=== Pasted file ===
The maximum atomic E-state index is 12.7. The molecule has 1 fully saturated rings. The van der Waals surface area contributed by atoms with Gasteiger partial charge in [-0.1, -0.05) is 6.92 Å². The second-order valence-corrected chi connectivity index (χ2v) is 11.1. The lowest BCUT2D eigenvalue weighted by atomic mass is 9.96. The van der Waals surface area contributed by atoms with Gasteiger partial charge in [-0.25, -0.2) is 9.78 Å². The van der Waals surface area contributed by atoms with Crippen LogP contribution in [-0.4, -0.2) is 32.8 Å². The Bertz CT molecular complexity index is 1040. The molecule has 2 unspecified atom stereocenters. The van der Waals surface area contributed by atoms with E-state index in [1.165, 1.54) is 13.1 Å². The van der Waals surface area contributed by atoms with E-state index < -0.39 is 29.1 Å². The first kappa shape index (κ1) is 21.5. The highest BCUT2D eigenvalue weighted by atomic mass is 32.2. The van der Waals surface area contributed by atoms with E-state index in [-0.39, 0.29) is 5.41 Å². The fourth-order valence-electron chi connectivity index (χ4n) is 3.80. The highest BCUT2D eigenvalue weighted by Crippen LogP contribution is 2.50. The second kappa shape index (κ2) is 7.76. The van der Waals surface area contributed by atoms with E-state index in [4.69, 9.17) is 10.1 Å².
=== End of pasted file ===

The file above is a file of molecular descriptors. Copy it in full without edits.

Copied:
The maximum atomic E-state index is 12.7. The molecule has 1 fully saturated rings. The van der Waals surface area contributed by atoms with Gasteiger partial charge in [-0.1, -0.05) is 6.92 Å². The second-order valence-corrected chi connectivity index (χ2v) is 11.1. The lowest BCUT2D eigenvalue weighted by atomic mass is 9.96. The van der Waals surface area contributed by atoms with Gasteiger partial charge in [-0.25, -0.2) is 9.78 Å². The van der Waals surface area contributed by atoms with Crippen LogP contribution in [-0.4, -0.2) is 32.8 Å². The Bertz CT molecular complexity index is 1040. The molecule has 2 unspecified atom stereocenters. The van der Waals surface area contributed by atoms with E-state index in [1.165, 1.54) is 13.1 Å². The van der Waals surface area contributed by atoms with E-state index < -0.39 is 29.1 Å². The first kappa shape index (κ1) is 21.5. The highest BCUT2D eigenvalue weighted by atomic mass is 32.2. The van der Waals surface area contributed by atoms with E-state index in [-0.39, 0.29) is 5.41 Å². The fourth-order valence-electron chi connectivity index (χ4n) is 3.80. The highest BCUT2D eigenvalue weighted by Crippen LogP contribution is 2.50. The second kappa shape index (κ2) is 7.76. The van der Waals surface area contributed by atoms with E-state index in [4.69, 9.17) is 10.1 Å².